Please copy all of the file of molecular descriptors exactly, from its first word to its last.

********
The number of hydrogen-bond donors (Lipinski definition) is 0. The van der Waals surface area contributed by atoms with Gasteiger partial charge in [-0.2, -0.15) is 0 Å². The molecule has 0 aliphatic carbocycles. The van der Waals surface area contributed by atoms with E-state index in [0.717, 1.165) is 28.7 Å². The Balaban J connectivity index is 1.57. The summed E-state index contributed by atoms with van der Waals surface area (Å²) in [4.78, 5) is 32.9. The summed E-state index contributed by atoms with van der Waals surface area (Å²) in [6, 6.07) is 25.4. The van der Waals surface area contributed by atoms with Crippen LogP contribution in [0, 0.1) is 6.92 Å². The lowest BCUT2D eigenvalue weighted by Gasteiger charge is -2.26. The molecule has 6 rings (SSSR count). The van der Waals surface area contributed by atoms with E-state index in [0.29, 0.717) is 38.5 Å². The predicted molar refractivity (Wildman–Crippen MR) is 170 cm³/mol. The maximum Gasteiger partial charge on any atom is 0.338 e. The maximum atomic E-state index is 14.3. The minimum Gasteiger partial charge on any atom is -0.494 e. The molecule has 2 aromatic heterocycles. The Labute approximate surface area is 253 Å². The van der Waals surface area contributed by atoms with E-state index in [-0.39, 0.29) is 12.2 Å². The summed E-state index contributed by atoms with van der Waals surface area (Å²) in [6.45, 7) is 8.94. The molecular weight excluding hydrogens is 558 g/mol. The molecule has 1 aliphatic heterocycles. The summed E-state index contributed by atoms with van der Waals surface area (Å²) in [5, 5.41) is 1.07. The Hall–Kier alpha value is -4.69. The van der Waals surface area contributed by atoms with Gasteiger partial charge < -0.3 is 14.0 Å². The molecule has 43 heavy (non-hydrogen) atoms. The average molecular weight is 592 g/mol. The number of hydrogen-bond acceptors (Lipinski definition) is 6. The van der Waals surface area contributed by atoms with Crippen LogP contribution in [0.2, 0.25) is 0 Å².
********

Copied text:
The number of hydrogen-bond donors (Lipinski definition) is 0. The van der Waals surface area contributed by atoms with Gasteiger partial charge in [-0.2, -0.15) is 0 Å². The molecule has 0 aliphatic carbocycles. The van der Waals surface area contributed by atoms with E-state index in [0.717, 1.165) is 28.7 Å². The Balaban J connectivity index is 1.57. The summed E-state index contributed by atoms with van der Waals surface area (Å²) in [4.78, 5) is 32.9. The summed E-state index contributed by atoms with van der Waals surface area (Å²) in [6, 6.07) is 25.4. The van der Waals surface area contributed by atoms with Crippen LogP contribution in [0, 0.1) is 6.92 Å². The lowest BCUT2D eigenvalue weighted by Gasteiger charge is -2.26. The molecule has 6 rings (SSSR count). The van der Waals surface area contributed by atoms with E-state index in [0.29, 0.717) is 38.5 Å². The predicted molar refractivity (Wildman–Crippen MR) is 170 cm³/mol. The maximum Gasteiger partial charge on any atom is 0.338 e. The maximum atomic E-state index is 14.3. The minimum Gasteiger partial charge on any atom is -0.494 e. The molecule has 2 aromatic heterocycles. The Labute approximate surface area is 253 Å². The van der Waals surface area contributed by atoms with E-state index in [-0.39, 0.29) is 12.2 Å². The summed E-state index contributed by atoms with van der Waals surface area (Å²) in [6.45, 7) is 8.94. The molecular weight excluding hydrogens is 558 g/mol. The molecule has 1 aliphatic heterocycles. The summed E-state index contributed by atoms with van der Waals surface area (Å²) in [5, 5.41) is 1.07. The Hall–Kier alpha value is -4.69. The van der Waals surface area contributed by atoms with Gasteiger partial charge < -0.3 is 14.0 Å². The molecule has 43 heavy (non-hydrogen) atoms. The average molecular weight is 592 g/mol. The number of hydrogen-bond acceptors (Lipinski definition) is 6. The van der Waals surface area contributed by atoms with Crippen LogP contribution in [0.2, 0.25) is 0 Å².